Luka and the Fire of Life

Luka and the Fire of Life

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Overview

Luka and the Fire of Life by Salman Rushdie, Lyndam Gregory

“You’ve reached the age at which people in this family cross the border into the magical world. It’s your turn for an adventure—yes, it’s finally here!” So says Haroun to his younger brother, twelve-year-old Luka. The adventure begins one beautiful starry night in the land of Alifbay, when Luka’s father, Rashid, falls suddenly into a sleep so deep that nothing and no one can rouse him. To save him from slipping away entirely, Luka embarks on a journey through the world of magic with his loyal companions, Bear, the dog, and Dog, the bear. Together they encounter a slew of fantastical creatures, strange allies, and challenging obstacles along the way—all in the hope of stealing the Fire of Life, a seemingly impossible and exceedingly treacherous task.

Product Details

ISBN-13: 9781440752315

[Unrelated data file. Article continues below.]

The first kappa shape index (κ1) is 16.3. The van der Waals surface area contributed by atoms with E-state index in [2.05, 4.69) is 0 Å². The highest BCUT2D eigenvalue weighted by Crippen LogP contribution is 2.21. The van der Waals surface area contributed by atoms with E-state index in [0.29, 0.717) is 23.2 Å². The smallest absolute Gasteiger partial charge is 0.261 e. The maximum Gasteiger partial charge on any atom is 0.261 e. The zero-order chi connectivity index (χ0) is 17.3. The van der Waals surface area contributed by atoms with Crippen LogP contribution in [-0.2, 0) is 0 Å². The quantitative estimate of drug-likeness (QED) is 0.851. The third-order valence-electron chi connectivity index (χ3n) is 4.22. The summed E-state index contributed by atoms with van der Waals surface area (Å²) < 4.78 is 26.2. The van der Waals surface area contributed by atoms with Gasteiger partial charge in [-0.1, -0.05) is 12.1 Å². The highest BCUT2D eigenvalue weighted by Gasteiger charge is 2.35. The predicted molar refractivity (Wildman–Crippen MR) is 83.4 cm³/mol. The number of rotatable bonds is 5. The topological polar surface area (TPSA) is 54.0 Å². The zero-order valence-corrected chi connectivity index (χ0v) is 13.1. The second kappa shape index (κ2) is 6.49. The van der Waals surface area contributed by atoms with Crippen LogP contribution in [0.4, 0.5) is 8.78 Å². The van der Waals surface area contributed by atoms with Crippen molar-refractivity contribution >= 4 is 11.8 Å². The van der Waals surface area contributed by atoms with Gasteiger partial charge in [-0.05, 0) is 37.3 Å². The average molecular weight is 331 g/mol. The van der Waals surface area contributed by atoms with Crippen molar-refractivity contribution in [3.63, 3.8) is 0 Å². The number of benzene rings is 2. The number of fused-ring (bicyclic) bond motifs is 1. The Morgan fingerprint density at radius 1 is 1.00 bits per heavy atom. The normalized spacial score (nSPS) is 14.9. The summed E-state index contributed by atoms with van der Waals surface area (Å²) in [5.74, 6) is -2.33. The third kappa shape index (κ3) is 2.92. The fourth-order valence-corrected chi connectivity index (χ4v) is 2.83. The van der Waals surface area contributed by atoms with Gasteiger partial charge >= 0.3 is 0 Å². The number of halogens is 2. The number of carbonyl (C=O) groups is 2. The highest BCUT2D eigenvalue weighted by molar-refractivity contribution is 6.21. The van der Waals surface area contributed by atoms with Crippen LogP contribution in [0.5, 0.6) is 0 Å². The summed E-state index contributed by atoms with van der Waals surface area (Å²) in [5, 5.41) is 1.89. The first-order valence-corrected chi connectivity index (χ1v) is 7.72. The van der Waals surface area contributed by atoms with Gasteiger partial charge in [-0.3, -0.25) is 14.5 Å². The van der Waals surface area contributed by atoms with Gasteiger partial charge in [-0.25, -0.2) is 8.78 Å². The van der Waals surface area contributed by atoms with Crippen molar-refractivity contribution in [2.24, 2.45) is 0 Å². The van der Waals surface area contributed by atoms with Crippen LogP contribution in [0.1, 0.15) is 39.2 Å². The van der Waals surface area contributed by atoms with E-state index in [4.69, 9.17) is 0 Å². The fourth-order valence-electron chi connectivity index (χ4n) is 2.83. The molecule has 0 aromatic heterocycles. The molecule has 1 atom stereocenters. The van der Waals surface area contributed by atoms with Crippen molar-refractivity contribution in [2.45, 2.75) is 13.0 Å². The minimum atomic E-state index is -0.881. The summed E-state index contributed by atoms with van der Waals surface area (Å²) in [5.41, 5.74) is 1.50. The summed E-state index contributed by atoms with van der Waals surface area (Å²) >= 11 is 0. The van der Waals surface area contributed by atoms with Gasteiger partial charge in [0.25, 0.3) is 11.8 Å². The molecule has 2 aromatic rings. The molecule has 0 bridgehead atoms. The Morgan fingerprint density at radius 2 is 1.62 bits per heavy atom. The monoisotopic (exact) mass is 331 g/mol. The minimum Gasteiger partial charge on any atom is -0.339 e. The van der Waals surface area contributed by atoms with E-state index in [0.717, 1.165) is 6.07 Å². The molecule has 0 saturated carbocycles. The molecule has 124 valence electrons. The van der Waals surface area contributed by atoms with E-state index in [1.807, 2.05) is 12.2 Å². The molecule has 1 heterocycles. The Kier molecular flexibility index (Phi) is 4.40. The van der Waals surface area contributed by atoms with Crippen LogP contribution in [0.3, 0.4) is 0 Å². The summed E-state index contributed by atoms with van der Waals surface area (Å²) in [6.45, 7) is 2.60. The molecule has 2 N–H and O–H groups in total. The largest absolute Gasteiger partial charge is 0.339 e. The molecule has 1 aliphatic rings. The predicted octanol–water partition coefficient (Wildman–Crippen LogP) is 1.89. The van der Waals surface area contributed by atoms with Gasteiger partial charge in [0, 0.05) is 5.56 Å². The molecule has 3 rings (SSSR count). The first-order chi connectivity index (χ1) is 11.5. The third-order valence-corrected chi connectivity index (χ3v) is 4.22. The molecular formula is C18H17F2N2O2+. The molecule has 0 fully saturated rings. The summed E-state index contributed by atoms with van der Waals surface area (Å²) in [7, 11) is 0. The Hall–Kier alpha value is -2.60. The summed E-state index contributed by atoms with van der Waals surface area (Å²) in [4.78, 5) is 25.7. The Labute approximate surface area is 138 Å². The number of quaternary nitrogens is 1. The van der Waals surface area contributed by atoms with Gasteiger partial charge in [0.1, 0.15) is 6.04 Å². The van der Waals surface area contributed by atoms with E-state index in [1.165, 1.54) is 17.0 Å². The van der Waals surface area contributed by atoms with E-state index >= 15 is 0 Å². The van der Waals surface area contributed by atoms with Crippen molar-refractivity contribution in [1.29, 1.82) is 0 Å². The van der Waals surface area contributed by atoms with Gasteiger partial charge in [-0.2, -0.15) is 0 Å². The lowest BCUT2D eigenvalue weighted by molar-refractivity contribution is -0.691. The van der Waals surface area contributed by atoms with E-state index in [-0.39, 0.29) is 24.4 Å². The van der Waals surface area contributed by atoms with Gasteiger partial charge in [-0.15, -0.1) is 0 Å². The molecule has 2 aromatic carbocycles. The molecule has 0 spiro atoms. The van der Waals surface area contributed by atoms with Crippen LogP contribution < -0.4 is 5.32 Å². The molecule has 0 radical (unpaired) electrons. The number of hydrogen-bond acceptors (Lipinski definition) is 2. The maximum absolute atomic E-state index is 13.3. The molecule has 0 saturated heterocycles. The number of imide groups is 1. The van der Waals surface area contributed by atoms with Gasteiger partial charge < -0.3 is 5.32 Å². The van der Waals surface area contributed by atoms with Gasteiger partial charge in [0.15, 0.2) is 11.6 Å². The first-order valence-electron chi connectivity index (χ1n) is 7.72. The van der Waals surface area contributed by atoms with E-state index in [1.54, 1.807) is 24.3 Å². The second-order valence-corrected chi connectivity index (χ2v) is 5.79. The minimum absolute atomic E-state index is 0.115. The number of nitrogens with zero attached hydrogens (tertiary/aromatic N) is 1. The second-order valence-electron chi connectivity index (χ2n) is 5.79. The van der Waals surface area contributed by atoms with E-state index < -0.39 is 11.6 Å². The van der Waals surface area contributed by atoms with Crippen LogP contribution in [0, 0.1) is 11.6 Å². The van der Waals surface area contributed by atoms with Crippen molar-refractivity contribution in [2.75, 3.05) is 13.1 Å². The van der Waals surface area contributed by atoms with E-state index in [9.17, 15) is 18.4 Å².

Publisher: Recorded Books, LLC
Publication date: 11/18/2010
Series: The Wicked Lovely Series

About the Author

Salman Rushdie is the author of ten previous novels—Grimus, Midnight’s Children (for which he won the Booker Prize and, recently, the Booker of all Bookers), Shame, The Satanic Verses, Haroun and the Sea of Stories, The Moor’s Last Sigh, The Ground Beneath Her Feet, Fury, Shalimar the Clown, and The Enchantress of Florence—and one collection of short stories, East, West. He has also published three works of nonfiction—The Jaguar Smile, Imaginary Homelands: Essays and Criticism 1981-1991, and Step Across This Line—and co-edited two anthologies, Mirrorwork and Best American Short Stories 2008. He is a former president of American PEN.

Hometown:

New York, New York

Date of Birth:

June 19, 1947

Place of Birth:

Bombay, Maharashtra, India

Education:

M.A. in History, King's College, University of Cambridge

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Luka and the Fire of Life 3.8 out of 5 based on 0 ratings. 33 reviews.
Anonymous More than 1 year ago
Love it!
sandiek More than 1 year ago